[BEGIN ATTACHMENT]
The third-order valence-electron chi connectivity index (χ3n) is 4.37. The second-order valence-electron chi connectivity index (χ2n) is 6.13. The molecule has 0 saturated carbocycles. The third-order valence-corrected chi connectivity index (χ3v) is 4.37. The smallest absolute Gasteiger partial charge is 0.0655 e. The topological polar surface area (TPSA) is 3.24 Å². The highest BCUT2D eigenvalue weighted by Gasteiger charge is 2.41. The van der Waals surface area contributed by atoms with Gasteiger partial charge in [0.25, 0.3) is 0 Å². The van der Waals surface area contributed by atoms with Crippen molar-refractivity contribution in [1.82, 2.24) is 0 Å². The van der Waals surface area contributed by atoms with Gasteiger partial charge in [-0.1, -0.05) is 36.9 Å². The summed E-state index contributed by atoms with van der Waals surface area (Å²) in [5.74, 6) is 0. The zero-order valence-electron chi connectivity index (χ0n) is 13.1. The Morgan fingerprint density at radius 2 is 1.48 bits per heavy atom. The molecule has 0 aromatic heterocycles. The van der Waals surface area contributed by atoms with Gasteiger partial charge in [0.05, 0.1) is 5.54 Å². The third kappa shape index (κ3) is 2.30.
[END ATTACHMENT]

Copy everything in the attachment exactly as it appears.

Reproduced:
The third-order valence-electron chi connectivity index (χ3n) is 4.37. The second-order valence-electron chi connectivity index (χ2n) is 6.13. The molecule has 0 saturated carbocycles. The third-order valence-corrected chi connectivity index (χ3v) is 4.37. The smallest absolute Gasteiger partial charge is 0.0655 e. The topological polar surface area (TPSA) is 3.24 Å². The highest BCUT2D eigenvalue weighted by Gasteiger charge is 2.41. The van der Waals surface area contributed by atoms with Gasteiger partial charge in [0.25, 0.3) is 0 Å². The van der Waals surface area contributed by atoms with Crippen molar-refractivity contribution in [1.82, 2.24) is 0 Å². The van der Waals surface area contributed by atoms with Gasteiger partial charge in [-0.1, -0.05) is 36.9 Å². The summed E-state index contributed by atoms with van der Waals surface area (Å²) in [5.74, 6) is 0. The zero-order valence-electron chi connectivity index (χ0n) is 13.1. The Morgan fingerprint density at radius 2 is 1.48 bits per heavy atom. The molecule has 0 aromatic heterocycles. The van der Waals surface area contributed by atoms with Gasteiger partial charge in [0.05, 0.1) is 5.54 Å². The third kappa shape index (κ3) is 2.30.